Election 2017

Graham Tomlin (2009) calls it provocative. Chesterton (1908) calls it paradoxical. Paul calls it foolishness (1 Cor 1:23). Living out the Gospel story is an act of faith, hope and love (1 Cor 13:13). It is not always an easy task. The children in Bethlehem are killed (Matt 2:16). Stephen is stoned (Acts 7:55-60). In the Middle East today Christians are under threat of their lives. Jesus Christ may be the answer but we still have to provide the questions in the life we live. Depending on our circumstances we talk about liberation theology (Gutierrez 1988), narrative theology (Hauerwas 1983) or contextual theology (Bevans 2004).

If you are a parish priest a life of faith, hope and love includes moving chairs for events in the church hall, photocopying service sheets for Sunday morning and week-by-week sermon preparation. When it comes to moving chairs and photocopying the task seems endless. When it comes to sermons the drumbeats for the General Election are beginning to sound.

The Election comes at a crucial point in our history. In the Second World War we shot at each other. Afterwards we set up trade agreements to keep the peace. Global trade became the order of the day. With Brexit we are rethinking the role of the nation state within globalism. We vote to take back control of our borders and become poorer as a result. The next generation will be the first generation, in a more than a century, to be materially worse off than their parents and home owning congregation members have been a part of the political process that has made this so. Generation Rent who show no signs of ever being able to afford the costs of housing ask with some justification ‘when are the rich old going to stop oppressing the poor young’.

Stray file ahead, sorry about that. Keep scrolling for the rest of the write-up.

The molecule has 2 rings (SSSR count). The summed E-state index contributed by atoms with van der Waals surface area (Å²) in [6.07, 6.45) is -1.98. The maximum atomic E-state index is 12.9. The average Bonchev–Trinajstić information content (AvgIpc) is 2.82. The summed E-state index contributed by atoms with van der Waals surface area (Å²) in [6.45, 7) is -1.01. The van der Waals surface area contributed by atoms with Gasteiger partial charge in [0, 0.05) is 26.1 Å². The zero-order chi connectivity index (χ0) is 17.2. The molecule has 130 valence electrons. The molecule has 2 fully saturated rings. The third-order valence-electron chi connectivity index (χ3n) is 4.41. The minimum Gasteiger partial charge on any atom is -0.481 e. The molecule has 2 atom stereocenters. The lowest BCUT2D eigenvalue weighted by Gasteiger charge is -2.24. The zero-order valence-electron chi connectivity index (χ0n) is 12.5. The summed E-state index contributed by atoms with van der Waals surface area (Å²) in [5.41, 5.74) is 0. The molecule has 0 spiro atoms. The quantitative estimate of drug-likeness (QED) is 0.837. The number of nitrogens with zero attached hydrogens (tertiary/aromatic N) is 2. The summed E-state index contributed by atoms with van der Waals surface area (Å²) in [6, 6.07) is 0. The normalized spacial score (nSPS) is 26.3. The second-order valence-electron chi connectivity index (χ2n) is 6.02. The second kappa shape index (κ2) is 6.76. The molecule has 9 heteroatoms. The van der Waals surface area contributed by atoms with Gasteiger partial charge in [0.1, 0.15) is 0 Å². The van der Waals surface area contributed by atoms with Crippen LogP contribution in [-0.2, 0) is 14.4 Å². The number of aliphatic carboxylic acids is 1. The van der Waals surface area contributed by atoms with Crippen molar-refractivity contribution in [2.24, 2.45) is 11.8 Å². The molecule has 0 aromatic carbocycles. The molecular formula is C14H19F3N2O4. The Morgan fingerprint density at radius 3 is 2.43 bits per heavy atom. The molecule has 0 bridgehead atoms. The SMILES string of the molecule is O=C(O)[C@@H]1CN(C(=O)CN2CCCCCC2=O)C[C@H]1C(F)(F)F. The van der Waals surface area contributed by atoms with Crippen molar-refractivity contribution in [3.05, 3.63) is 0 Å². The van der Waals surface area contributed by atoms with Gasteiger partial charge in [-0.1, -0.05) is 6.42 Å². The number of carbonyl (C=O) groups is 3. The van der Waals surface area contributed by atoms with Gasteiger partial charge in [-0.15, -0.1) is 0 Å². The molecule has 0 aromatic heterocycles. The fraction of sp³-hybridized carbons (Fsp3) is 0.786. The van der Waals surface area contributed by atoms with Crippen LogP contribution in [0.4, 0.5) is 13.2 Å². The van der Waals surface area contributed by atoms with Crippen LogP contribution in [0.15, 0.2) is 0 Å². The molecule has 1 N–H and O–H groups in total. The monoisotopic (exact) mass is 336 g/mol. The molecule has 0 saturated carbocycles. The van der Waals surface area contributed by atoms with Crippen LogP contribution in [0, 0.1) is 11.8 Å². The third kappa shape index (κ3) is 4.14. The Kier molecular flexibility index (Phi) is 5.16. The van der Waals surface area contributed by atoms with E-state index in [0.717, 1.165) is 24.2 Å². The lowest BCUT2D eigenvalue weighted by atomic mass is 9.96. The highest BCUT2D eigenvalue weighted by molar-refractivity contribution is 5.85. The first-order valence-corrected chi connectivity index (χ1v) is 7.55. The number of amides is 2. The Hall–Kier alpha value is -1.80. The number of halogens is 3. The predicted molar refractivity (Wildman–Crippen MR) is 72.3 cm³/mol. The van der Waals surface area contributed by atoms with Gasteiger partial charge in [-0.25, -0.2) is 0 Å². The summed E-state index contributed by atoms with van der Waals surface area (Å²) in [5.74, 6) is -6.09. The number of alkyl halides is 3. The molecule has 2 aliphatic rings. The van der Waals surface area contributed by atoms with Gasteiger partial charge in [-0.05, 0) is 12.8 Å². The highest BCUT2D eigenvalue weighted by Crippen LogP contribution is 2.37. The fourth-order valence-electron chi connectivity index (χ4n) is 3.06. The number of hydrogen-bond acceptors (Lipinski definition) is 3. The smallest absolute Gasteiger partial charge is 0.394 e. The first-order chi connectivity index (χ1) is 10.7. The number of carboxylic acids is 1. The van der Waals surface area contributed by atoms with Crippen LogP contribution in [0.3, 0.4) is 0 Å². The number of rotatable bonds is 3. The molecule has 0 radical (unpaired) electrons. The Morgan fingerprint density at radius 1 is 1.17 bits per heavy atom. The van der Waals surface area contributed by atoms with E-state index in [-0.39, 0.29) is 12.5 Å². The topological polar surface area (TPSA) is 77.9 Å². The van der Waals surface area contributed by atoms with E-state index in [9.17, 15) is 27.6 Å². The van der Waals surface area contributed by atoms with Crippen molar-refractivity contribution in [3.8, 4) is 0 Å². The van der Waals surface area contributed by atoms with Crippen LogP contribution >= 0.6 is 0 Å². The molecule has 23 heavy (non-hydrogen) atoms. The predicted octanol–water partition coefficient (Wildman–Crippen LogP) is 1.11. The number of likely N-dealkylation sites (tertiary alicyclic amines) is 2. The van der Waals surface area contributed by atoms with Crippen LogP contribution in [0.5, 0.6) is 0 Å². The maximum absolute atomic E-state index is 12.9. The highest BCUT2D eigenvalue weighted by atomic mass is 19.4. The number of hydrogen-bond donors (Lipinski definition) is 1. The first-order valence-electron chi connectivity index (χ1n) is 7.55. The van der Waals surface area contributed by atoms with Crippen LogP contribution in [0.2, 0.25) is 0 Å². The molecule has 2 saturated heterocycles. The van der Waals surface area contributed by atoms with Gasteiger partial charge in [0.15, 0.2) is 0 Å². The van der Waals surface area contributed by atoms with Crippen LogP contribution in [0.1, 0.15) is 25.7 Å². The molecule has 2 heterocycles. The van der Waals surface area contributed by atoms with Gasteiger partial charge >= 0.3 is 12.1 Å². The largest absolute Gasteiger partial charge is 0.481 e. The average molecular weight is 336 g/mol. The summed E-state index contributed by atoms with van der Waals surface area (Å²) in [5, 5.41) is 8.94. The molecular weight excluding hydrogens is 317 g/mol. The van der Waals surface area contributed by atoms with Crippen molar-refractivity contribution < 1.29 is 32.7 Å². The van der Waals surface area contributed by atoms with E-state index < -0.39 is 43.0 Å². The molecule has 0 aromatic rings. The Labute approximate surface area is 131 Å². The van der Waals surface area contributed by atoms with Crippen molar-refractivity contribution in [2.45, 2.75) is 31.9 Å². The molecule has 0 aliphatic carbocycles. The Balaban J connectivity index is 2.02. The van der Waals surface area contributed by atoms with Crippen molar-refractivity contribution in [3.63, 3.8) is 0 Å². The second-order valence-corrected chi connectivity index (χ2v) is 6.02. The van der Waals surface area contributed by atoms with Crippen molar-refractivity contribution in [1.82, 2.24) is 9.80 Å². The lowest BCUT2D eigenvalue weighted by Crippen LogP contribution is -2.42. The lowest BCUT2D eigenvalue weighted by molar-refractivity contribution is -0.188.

We are to be hot or cold but never lukewarm (Rev 3:15). In Election terms this means that we might be joyful or sad, delighted or angry at what is happening but apathy and cynicism are not an option. I am uneasy at how we seem to have become a one party state with a lack of any serious opposition to the Tory Party. I am upset at how we allow immigrants to be served up as scapegoats for how uncomfortable we are with ourselves. Last year we has the anniversary of the Somme, the publication of the Chilcott enquiry and the results of Brexit all happen within a few days of each other. I am excited at how this gives an opportunity to the Church to reimagine different ways of us being together in society.

Christians end as they begin looking into the face of Christ. Provocative (Tomlin 2009), paradoxical (Chesterton 1908) and foolishness (1 Cor 1:23), it is faith, hope and love that drives our political engagement. EU Referendum voter turn out in the 18 – 24 year old category was 36%. Local elections voter turn out was around 36%. This level of political disengagement is not an option for Christians. I tell my congregation to decide for themselves how they will vote but at the least to make sure that they do so. We are so used to seeing revolutions happen across the world that we fail to realise that we are in the middle of one ourselves. “We are”, says Archbishop Justin, “to engage with sweeping economic, political, social and cultural changes and to be the answer that God provides" The work to make this happen carries on Sunday by Sunday in the Church pews.